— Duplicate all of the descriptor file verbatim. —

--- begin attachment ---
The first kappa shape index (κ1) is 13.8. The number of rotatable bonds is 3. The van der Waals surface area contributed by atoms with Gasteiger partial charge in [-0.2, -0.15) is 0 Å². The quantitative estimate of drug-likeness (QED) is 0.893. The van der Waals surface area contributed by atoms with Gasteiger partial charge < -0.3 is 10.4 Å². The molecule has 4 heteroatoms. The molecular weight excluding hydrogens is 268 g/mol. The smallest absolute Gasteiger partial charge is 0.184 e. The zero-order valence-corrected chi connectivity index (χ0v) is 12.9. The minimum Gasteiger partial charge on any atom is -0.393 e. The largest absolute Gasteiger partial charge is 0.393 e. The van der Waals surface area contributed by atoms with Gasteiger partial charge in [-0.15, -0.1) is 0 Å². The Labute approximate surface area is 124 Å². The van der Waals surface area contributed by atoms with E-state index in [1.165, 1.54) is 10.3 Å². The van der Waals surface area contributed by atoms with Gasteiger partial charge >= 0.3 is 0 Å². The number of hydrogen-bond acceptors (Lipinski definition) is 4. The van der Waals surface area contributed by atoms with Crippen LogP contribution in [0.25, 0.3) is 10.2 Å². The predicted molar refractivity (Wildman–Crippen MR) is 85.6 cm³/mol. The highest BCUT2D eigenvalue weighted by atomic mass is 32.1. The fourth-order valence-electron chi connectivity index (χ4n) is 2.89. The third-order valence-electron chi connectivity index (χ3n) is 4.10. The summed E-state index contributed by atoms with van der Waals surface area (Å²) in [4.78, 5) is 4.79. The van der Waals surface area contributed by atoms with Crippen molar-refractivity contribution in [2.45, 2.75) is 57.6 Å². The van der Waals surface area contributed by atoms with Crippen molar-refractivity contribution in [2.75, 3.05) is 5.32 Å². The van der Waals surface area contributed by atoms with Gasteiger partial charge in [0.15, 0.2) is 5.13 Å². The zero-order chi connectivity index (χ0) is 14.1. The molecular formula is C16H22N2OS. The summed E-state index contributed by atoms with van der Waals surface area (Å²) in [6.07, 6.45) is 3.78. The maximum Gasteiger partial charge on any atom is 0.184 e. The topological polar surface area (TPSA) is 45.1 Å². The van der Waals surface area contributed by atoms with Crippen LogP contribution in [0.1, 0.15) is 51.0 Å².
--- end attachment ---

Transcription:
The first kappa shape index (κ1) is 13.8. The number of rotatable bonds is 3. The van der Waals surface area contributed by atoms with Gasteiger partial charge in [-0.2, -0.15) is 0 Å². The quantitative estimate of drug-likeness (QED) is 0.893. The van der Waals surface area contributed by atoms with Gasteiger partial charge < -0.3 is 10.4 Å². The molecule has 4 heteroatoms. The molecular weight excluding hydrogens is 268 g/mol. The smallest absolute Gasteiger partial charge is 0.184 e. The zero-order valence-corrected chi connectivity index (χ0v) is 12.9. The minimum Gasteiger partial charge on any atom is -0.393 e. The largest absolute Gasteiger partial charge is 0.393 e. The van der Waals surface area contributed by atoms with Gasteiger partial charge in [-0.15, -0.1) is 0 Å². The Labute approximate surface area is 124 Å². The van der Waals surface area contributed by atoms with E-state index in [1.165, 1.54) is 10.3 Å². The van der Waals surface area contributed by atoms with Gasteiger partial charge >= 0.3 is 0 Å². The number of hydrogen-bond acceptors (Lipinski definition) is 4. The van der Waals surface area contributed by atoms with Crippen LogP contribution in [0.25, 0.3) is 10.2 Å². The predicted molar refractivity (Wildman–Crippen MR) is 85.6 cm³/mol. The highest BCUT2D eigenvalue weighted by atomic mass is 32.1. The fourth-order valence-electron chi connectivity index (χ4n) is 2.89. The third-order valence-electron chi connectivity index (χ3n) is 4.10. The summed E-state index contributed by atoms with van der Waals surface area (Å²) in [4.78, 5) is 4.79. The van der Waals surface area contributed by atoms with Crippen molar-refractivity contribution in [2.45, 2.75) is 57.6 Å². The van der Waals surface area contributed by atoms with Crippen molar-refractivity contribution in [2.75, 3.05) is 5.32 Å². The van der Waals surface area contributed by atoms with Gasteiger partial charge in [0.15, 0.2) is 5.13 Å². The zero-order chi connectivity index (χ0) is 14.1. The molecular formula is C16H22N2OS. The summed E-state index contributed by atoms with van der Waals surface area (Å²) in [6.07, 6.45) is 3.78. The maximum Gasteiger partial charge on any atom is 0.184 e. The topological polar surface area (TPSA) is 45.1 Å². The van der Waals surface area contributed by atoms with Crippen LogP contribution in [0.1, 0.15) is 51.0 Å².